Hair Styling & Extensions, 2-11 May 2017

On their daily morning walks down Dambruggestraat, the students were encouraged to focus on the new concept Hair Styling & Extensions.  Once again this workshop was site specific, process-based and largely student-directed, aimed at visual research and experimentation.  The objective was to build audience capacity through co-creation by documenting and getting to know barbershops and hairstylists working and living in the street. Students were given guidance about such partnerships and also relevant readings beforehand regarding contemporary spatial aesthetics as well as cultural, historical, scientific and behavioural connotations related to hair.

On day one and four drawing lessons were conducted by Kris van ‘t Hof with a male model interacting with the architecture of Dambruggestraat.

During some days of the workshop the students were joined in the street by guest artists, Kai Lossgott and Bram van Meervelde.  These artists joined by Bart Lodewijks, Ersi Ververi and Adrien Tirtiaux gave presentations about their own vastly different and inspiring experiences of past projects conducted by them in the streets of cities in Europe, South America, Cambodia and Africa.

The visiting student from Turku, Emilia Linnavuori gave a talk about their projects in Finland and made positive contributions to the Antwerp workshop throughout.

The programme included three visits to the City Library Permeke where the final Hair Styling & Extensions event will take place in November 2017.  To support our mission to promote community art the guest lecturer/artist Kai Lossgott presented a well-illustrated and practical introduction to public art project management.  Extra consultation time was allocated on Mondays and Wednesdays, as some students had theory classes. When they did not attend theory classes they were expected to be present in the studio and work towards the project. Kris and Celia de Villiers were available to discuss ideas and processes.  The students presented their ideas and proposals during the last two days.  Examples: Kris and two students had their hair braided and purchased wigs, one cleaned the window of a barbershop which was not appreciated – follow up visit required here.

Another is considering a painting lesson in the library for children using paintbrushes made from their own hair.  One Asian student has offered to work in a Palestinian barbershop where woman do not normally work. One student is willing to eat hairballs like a cat or an owl.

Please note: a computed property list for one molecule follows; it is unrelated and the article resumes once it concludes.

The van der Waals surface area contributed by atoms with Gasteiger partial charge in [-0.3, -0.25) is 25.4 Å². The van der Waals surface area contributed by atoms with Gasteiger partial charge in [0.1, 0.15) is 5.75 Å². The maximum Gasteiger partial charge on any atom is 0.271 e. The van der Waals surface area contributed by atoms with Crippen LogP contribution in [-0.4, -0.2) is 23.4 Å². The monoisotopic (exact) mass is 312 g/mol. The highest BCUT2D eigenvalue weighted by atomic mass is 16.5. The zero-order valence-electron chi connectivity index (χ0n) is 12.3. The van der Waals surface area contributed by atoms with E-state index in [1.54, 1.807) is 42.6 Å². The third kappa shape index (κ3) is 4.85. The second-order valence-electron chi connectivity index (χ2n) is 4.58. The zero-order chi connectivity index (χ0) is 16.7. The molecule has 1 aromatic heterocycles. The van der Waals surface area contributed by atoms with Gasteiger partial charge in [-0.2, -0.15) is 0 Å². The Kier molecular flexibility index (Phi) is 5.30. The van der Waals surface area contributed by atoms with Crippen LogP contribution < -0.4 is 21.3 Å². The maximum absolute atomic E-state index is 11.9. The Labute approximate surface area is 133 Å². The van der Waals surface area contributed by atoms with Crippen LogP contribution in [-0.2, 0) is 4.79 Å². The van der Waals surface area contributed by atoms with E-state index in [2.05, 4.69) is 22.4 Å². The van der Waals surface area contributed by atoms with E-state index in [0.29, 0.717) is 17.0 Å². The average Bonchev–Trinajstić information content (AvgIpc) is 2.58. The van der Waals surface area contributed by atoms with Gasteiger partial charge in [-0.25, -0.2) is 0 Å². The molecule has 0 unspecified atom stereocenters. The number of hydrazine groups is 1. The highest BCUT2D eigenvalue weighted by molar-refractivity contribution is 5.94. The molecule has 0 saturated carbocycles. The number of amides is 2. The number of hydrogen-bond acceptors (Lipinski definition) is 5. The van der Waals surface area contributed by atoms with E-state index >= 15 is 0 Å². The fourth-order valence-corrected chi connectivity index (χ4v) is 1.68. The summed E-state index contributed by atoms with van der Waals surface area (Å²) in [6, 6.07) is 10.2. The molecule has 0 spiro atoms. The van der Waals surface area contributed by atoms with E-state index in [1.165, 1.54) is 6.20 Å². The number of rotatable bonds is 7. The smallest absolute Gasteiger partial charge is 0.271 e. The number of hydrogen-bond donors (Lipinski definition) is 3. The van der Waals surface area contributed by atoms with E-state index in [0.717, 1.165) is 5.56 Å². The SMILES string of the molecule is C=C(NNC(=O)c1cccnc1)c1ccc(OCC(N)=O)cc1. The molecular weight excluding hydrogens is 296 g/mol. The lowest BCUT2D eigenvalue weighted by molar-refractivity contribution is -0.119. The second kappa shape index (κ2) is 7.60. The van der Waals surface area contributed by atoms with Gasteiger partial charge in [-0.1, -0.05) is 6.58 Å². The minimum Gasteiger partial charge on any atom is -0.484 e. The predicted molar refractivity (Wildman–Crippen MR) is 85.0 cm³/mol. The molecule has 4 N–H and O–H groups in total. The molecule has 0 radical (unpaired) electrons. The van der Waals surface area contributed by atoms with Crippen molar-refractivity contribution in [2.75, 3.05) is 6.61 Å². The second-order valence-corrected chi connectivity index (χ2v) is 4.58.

The students were encouraged to update the archive with sketches and proposals on the final day.

Workshop objectives

• Research and stimulus as well as self-directed learning of social art practices.
• Inviting guest lecturers to show via examples how to build capacity, collaborate and transact multi-professional approaches, conduct an art practice and meet the challenges when working in city spaces with multi-cultural communities.
• Learning to use situation specific and time bound art methods.
• Making participatory situation specific art and finding/reaching new audiences through inclusion of the library in Dambruggestraat.
• Learning to collaborate (working in teams and collaborating with and audience of hairdressers, barbershops and their clients).
• Learning to negotiate: How to manage the process and end result to please students as emerging artists as well as the street actors.
• Target groups: individual business owners, small enterprises, school learners and hairdressing schools in the neighbourhood.
• Horizontal relationships between Art students, Education, Costume and Fashion design students, the Circus school, Library and the City council.

Developing Effective Practices

Adhering to the Cultural Action Objectives contained in the EU report about an audience-centric approach published in 2017 ( – accessed on 5 May 2017) we implemented the following:

We selected a multifaceted ‘surprise audience’; creative people who are not directly considered artists and are often socially excluded in the environment of our students.  There were signs that engagement with the diverse street communities met with far less resistance than in the first workshop – perhaps because there was a more specific and narrower target audience this time.  Reaching marginalised communities seemed less intimidating.  However, some students still find it problematic, but we do believe the positive experience of the parade contributed to the more affirmative approach.  At this early phase of the endeavour the verbal proposals from students have revealed a mix of collaborative and individual projects.  The educational principles of setting realistic guidelines, training in interviewing and listening skills, discussions, and trial and error in technical application are gradually cultivating effective student participation.  Personal consultation between individual students and visiting mentors and guests was encouraged wherever possible.  Peer group reporting, feedback and discussion at key points in the process also proved useful as a means towards shared accountability and self-motivation. The appealing factor of a shared breakfast, following the early morning walks to re-experience the Dambruggestraat was again useful – attendance varied from day-to day.

Project memory

Follow up on learning gained about the street, for the next generation of IPIP student participants the following projects.  The practice of evidence-based research by collecting data such as sketches and photographs and mind-mapped concepts will continue.

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